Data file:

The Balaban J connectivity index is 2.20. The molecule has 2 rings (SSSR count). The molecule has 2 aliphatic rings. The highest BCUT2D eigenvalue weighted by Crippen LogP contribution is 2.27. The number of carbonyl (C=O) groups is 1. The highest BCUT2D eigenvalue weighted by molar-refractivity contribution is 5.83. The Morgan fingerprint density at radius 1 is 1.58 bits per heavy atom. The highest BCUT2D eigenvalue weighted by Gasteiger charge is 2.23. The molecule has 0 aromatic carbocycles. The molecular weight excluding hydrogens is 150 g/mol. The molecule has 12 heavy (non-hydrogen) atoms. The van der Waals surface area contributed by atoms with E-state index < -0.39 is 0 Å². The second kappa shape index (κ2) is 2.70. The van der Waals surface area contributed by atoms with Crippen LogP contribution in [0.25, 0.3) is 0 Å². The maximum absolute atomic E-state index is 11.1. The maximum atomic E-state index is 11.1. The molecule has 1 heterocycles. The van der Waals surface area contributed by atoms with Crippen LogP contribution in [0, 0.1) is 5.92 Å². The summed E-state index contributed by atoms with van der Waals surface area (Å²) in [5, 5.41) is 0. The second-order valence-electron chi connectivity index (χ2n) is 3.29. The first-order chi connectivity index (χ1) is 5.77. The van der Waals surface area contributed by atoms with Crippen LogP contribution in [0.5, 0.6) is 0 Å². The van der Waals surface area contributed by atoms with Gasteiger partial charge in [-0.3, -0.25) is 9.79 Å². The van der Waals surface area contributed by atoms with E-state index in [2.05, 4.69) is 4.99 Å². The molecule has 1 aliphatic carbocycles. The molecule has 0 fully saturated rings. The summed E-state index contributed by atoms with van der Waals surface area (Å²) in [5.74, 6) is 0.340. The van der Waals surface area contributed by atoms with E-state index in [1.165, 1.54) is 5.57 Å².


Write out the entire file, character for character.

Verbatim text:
The Balaban J connectivity index is 2.20. The molecule has 2 rings (SSSR count). The molecule has 2 aliphatic rings. The highest BCUT2D eigenvalue weighted by Crippen LogP contribution is 2.27. The number of carbonyl (C=O) groups is 1. The highest BCUT2D eigenvalue weighted by molar-refractivity contribution is 5.83. The Morgan fingerprint density at radius 1 is 1.58 bits per heavy atom. The highest BCUT2D eigenvalue weighted by Gasteiger charge is 2.23. The molecule has 0 aromatic carbocycles. The molecular weight excluding hydrogens is 150 g/mol. The molecule has 12 heavy (non-hydrogen) atoms. The van der Waals surface area contributed by atoms with E-state index < -0.39 is 0 Å². The second kappa shape index (κ2) is 2.70. The van der Waals surface area contributed by atoms with Crippen LogP contribution in [0.25, 0.3) is 0 Å². The maximum absolute atomic E-state index is 11.1. The maximum atomic E-state index is 11.1. The molecule has 1 heterocycles. The van der Waals surface area contributed by atoms with Crippen LogP contribution in [0, 0.1) is 5.92 Å². The summed E-state index contributed by atoms with van der Waals surface area (Å²) in [5, 5.41) is 0. The second-order valence-electron chi connectivity index (χ2n) is 3.29. The first-order chi connectivity index (χ1) is 5.77. The van der Waals surface area contributed by atoms with Crippen LogP contribution in [0.5, 0.6) is 0 Å². The van der Waals surface area contributed by atoms with Gasteiger partial charge in [-0.3, -0.25) is 9.79 Å². The van der Waals surface area contributed by atoms with E-state index in [2.05, 4.69) is 4.99 Å². The molecule has 1 aliphatic carbocycles. The molecule has 0 fully saturated rings. The summed E-state index contributed by atoms with van der Waals surface area (Å²) in [5.74, 6) is 0.340. The van der Waals surface area contributed by atoms with E-state index in [1.165, 1.54) is 5.57 Å².